Coming off the back of three critically acclaimed studio albums (four if you include ‘untitled. unmastered’), Kendrick Lamar is in the enviable creative space of being able to do whatever he wants. While a soundtrack album may on paper appear to be stifling for an artist like Lamar, the curator role he’s taken on this project has allowed more flexibility in producing an album that isn’t expected to be as insightful as his solo work. It also helps that Kendrick and Marvel’s Black Panther have more than a few thematic similarities.
The references to the film on this project are few and far between, with Kendrick and TDE instead choosing to echo the spirit of the movie without directly assimilating the plot into the music. Even on the title track ‘Black Panther’, which most clearly mirrors the motivations of the film’s hero, Kendrick uses King T’Challa as inspiration to discuss his own parallel experiences.
The album is almost a direct split between rap tracks like the insane ‘Paramedic’, and gorgeously lush R&B cuts like ‘The Ways’ and Jorja Smith’s ‘I Am’. Some tracks feel slightly like leftovers from the guest artists’ solo work, as the Vince Staples-featuring ‘Opps’ and ‘Pray For Me’ with The Weeknd could easily fit on their most recent projects. However, these tracks still fit thematically on the album, and both are only enhanced by the inclusion of verses from Lamar.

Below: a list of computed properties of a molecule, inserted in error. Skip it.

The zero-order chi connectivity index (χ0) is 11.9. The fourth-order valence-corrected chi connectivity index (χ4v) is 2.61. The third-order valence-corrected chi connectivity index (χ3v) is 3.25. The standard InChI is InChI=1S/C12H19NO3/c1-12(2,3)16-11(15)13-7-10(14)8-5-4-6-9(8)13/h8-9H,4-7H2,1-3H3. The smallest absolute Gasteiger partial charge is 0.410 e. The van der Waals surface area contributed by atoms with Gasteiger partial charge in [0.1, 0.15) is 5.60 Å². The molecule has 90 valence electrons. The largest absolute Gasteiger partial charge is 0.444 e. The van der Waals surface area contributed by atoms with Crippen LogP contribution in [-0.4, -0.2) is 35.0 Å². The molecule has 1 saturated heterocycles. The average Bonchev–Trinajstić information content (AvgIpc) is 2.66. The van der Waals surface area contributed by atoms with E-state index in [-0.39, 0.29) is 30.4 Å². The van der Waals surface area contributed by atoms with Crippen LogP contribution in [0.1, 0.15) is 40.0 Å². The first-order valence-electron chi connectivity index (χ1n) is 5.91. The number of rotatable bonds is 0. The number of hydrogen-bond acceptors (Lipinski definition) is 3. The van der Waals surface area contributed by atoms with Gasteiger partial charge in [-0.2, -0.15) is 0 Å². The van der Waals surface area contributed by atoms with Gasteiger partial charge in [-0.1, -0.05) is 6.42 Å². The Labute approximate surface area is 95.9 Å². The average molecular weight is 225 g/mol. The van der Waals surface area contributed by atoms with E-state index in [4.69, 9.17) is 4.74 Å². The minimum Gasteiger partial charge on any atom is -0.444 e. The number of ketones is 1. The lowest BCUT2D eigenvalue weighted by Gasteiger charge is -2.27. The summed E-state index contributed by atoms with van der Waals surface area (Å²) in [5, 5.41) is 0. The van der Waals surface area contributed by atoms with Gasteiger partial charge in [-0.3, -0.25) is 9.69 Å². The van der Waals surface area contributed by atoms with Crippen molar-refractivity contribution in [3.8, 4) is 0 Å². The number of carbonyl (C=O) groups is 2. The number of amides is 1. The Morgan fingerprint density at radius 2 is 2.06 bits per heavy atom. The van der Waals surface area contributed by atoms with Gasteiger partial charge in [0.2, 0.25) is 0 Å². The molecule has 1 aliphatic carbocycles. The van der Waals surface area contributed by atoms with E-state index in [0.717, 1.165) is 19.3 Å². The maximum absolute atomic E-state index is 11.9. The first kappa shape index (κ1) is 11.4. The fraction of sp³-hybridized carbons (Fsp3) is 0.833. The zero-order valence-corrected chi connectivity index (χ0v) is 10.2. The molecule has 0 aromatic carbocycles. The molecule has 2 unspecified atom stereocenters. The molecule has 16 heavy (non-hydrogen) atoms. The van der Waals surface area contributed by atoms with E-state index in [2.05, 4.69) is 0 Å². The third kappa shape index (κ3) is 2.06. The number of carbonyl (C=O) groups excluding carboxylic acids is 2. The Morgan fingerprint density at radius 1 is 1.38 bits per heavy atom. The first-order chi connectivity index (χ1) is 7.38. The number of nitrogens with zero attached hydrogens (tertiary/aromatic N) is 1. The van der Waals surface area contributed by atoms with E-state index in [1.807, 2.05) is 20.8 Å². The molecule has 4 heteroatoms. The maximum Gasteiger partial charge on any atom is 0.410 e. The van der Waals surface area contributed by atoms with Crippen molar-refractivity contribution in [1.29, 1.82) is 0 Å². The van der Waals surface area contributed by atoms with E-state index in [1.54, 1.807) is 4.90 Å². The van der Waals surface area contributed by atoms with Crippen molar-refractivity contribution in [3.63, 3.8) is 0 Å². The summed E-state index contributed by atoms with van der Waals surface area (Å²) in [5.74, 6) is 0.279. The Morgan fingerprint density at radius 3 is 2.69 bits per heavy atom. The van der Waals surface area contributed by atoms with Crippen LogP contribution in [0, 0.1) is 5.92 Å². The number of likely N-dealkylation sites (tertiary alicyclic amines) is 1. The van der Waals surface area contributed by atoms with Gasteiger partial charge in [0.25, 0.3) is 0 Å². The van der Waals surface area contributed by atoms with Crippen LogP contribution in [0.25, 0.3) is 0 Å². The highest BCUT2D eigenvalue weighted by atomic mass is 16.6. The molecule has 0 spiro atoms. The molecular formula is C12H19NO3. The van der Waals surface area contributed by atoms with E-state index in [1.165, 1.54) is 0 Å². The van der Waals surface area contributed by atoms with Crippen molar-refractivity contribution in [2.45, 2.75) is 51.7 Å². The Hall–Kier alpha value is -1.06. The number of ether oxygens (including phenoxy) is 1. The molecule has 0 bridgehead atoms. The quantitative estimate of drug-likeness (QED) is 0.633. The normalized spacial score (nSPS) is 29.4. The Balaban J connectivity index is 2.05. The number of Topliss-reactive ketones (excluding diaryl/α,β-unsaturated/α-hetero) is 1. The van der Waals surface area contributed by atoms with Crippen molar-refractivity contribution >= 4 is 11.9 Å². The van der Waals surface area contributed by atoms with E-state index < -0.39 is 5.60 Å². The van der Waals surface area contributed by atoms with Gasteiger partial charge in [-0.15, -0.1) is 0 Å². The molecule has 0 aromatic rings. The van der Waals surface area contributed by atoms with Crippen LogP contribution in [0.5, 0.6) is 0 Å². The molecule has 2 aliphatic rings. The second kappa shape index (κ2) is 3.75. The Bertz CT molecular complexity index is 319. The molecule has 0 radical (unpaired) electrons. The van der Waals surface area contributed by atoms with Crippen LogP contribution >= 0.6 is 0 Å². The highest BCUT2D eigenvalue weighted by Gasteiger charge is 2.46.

Although Kendrick’s influence is felt throughout the project, the album comes across as a group effort from the TDE team. Hopefully this isn’t the closest we’ll get to the fabled Black Hippy album, but the other members of that collective deliver easily the three most memorable verses on the project. Jay Rock’s incredibly bouncy verse of ‘King’s Dead’ is only marginally ruined by Future’s much maligned feature, Ab-Soul is typically poetic on ‘Bloody Waters’ and ScHoolboy Q steals the show on ‘X’.
Such is the weight of expectation on Kendrick as a solo artist, this project feels very liberating for the Compton rapper, as he can curate an album that isn’t expected to be particularly meaningful. That isn’t to say there aren’t layers and depth to this album, but it can be more easily digested than Lamar’s previous projects. Black Panther: The Album is an instantly enjoyable project that allows its featured artists to shine under the watchful eyes and ears of Kendrick Lamar.
Words: Will Rosebury
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